Doing Everything Alone

Expanding on the ‘bossing around’ concept. Another common problem with small business owners is their inability to delegate tasks and  admit to themselves that they are only one person. If by running your enterprise you prefer to do all the work, regardless of your knowledge and expertise, and fail to engage your team in  any meaningful manner, you are on your way to failure.  Nobody can do it all, and nobody should do it all. Asking for help is not a sign of weakness, but of maturity; it means that you have abandoned your ego and made space for collaboration and teamwork. It also means that you understand what’s best for your business and what your  strengths and weaknesses are.

The Double Helix Trap

Another term coined by the brilliant Barry Moltz, the double helix trap refers to another  dangerous yet common phenomenon among small business owners: forgetting about  prospective clients when caught up with current clients. In practice, this translates into putting  marketing and sales on the back burner when business is doing well.  Barry Moltz also calls it the boom‐and‐bust cycle, since it results in ‘boom’ periods when there  is a lot of business (during which businesses forgo marketing and sales) which later turn into ‘bust’ periods (since due to lack of sales and marketing, they do not score new clients). Doing  business this way also translates into an inconsistent, unsustainable marketing strategy that will  never deliver the fruits of a good marketing campaign: loyal clients in a long‐term, substantial  relationship with the brand.  In order to avoid and overcome this trap, the best thing to do is to come up with a long‐term  strategy of staying in touch with clients (and ensuring loyalty). This can be done through  newsletters, social media marketing and the like.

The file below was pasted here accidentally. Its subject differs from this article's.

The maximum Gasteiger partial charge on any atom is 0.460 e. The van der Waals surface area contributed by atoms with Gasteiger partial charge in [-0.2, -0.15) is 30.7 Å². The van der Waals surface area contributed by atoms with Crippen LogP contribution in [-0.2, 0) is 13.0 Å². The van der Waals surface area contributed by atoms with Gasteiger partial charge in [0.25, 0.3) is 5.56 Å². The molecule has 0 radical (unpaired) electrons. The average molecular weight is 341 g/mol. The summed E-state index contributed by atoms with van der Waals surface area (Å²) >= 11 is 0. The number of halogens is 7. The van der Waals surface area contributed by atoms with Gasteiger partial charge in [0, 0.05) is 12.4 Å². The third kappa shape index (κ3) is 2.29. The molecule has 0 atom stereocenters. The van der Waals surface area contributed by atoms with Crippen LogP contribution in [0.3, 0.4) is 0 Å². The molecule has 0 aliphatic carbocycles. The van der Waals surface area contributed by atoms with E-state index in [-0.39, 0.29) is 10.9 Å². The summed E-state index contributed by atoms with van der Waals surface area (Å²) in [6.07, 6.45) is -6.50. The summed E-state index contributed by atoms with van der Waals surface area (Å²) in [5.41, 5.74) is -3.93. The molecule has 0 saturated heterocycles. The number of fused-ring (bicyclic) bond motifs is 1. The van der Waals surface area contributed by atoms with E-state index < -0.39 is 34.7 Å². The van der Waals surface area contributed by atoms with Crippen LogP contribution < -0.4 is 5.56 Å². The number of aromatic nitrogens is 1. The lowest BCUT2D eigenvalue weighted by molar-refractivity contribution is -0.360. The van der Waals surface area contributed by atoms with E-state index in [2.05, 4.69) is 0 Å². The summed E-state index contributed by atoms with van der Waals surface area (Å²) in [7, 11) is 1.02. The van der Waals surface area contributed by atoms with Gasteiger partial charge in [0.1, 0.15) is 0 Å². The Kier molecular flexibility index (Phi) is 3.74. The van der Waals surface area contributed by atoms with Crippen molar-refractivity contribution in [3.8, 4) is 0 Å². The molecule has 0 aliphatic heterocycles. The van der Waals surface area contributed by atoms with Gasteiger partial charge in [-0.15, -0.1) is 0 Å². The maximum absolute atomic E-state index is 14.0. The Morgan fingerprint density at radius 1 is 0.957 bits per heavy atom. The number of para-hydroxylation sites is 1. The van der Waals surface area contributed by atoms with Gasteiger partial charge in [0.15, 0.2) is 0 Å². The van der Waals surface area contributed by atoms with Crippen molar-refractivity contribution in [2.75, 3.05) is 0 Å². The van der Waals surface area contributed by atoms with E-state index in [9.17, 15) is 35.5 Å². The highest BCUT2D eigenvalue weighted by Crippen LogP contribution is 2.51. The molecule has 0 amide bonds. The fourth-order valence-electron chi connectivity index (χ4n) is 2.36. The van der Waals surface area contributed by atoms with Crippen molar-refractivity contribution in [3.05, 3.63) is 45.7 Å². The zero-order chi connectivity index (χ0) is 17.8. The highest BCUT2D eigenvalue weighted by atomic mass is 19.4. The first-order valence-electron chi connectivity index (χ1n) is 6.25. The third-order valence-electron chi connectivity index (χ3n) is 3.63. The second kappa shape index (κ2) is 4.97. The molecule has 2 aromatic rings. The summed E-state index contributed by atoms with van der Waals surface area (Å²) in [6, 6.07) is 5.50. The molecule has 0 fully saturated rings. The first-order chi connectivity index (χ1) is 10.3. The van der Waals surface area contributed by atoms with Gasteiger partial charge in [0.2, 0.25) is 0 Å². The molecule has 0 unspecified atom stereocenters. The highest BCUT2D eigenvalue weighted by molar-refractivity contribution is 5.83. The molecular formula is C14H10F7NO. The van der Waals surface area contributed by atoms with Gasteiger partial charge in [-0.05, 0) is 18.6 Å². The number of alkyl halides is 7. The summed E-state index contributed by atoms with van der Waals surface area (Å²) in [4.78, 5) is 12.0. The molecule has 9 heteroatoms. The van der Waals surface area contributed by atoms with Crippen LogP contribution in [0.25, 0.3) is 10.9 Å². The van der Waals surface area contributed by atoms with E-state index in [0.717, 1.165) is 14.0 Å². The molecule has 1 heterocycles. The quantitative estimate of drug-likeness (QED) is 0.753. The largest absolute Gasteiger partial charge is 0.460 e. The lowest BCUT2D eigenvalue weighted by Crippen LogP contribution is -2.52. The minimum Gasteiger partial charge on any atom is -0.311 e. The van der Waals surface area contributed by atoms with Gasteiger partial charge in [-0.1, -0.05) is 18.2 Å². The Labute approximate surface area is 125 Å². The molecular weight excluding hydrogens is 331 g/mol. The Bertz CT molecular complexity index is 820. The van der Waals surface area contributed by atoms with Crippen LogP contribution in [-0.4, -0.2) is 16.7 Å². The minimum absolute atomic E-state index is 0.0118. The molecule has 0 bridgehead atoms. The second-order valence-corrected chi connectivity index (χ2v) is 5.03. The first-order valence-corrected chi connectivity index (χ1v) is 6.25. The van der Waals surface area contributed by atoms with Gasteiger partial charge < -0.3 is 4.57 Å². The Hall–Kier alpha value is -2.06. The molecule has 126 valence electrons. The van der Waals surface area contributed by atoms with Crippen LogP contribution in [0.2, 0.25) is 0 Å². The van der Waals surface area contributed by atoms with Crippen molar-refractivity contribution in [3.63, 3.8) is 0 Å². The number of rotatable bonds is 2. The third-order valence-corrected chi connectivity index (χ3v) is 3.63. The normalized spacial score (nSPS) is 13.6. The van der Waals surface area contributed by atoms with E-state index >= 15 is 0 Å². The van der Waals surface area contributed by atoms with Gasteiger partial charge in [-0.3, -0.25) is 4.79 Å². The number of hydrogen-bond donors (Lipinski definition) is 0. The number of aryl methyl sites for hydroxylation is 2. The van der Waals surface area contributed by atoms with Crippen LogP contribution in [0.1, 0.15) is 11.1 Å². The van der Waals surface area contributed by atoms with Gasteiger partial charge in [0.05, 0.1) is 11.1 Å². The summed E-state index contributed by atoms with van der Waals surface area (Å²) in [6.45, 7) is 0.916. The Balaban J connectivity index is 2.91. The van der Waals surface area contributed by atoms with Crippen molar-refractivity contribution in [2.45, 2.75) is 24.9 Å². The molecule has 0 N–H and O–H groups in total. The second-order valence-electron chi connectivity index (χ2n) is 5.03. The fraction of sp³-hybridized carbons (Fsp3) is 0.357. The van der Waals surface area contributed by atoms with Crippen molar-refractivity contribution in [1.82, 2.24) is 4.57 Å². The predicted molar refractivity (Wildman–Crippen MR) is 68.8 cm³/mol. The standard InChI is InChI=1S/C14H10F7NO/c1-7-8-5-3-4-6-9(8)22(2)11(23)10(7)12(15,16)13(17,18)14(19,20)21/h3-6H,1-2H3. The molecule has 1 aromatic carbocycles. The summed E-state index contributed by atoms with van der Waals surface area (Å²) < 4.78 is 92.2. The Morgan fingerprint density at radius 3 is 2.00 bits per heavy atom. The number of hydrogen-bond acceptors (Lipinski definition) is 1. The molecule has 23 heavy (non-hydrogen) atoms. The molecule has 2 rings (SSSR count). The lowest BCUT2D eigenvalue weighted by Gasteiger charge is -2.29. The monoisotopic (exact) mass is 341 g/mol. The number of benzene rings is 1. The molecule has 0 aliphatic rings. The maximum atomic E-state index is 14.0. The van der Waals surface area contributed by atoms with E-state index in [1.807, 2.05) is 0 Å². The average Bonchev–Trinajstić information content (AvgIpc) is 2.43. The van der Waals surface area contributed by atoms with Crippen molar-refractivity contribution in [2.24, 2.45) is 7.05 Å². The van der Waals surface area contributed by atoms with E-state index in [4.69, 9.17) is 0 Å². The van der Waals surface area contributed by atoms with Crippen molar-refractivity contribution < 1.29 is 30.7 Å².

Failing to Harness the Power of Automation